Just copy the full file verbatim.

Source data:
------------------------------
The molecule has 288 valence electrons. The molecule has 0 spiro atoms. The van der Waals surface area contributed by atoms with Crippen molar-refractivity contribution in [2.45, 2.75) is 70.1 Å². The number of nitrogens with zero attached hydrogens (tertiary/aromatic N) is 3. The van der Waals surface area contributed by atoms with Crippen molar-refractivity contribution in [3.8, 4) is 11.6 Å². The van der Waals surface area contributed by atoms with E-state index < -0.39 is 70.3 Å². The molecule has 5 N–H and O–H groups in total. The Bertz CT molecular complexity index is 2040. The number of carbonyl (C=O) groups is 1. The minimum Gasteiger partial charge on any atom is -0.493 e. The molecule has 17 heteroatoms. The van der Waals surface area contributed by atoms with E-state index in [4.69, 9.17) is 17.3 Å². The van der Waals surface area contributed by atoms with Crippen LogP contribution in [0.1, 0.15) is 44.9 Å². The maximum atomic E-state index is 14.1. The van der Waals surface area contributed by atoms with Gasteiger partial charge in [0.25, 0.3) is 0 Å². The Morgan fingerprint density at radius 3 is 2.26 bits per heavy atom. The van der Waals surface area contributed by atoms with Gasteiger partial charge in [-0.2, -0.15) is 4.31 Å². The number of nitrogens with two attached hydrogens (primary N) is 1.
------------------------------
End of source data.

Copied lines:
The molecule has 288 valence electrons. The molecule has 0 spiro atoms. The van der Waals surface area contributed by atoms with Crippen molar-refractivity contribution in [2.45, 2.75) is 70.1 Å². The number of nitrogens with zero attached hydrogens (tertiary/aromatic N) is 3. The van der Waals surface area contributed by atoms with Crippen molar-refractivity contribution in [3.8, 4) is 11.6 Å². The van der Waals surface area contributed by atoms with E-state index < -0.39 is 70.3 Å². The molecule has 5 N–H and O–H groups in total. The Bertz CT molecular complexity index is 2040. The number of carbonyl (C=O) groups is 1. The minimum Gasteiger partial charge on any atom is -0.493 e. The molecule has 17 heteroatoms. The van der Waals surface area contributed by atoms with E-state index in [4.69, 9.17) is 17.3 Å². The van der Waals surface area contributed by atoms with Crippen LogP contribution in [0.1, 0.15) is 44.9 Å². The maximum atomic E-state index is 14.1. The van der Waals surface area contributed by atoms with Gasteiger partial charge in [0.25, 0.3) is 0 Å². The Morgan fingerprint density at radius 3 is 2.26 bits per heavy atom. The van der Waals surface area contributed by atoms with Gasteiger partial charge in [-0.2, -0.15) is 4.31 Å². The number of nitrogens with two attached hydrogens (primary N) is 1.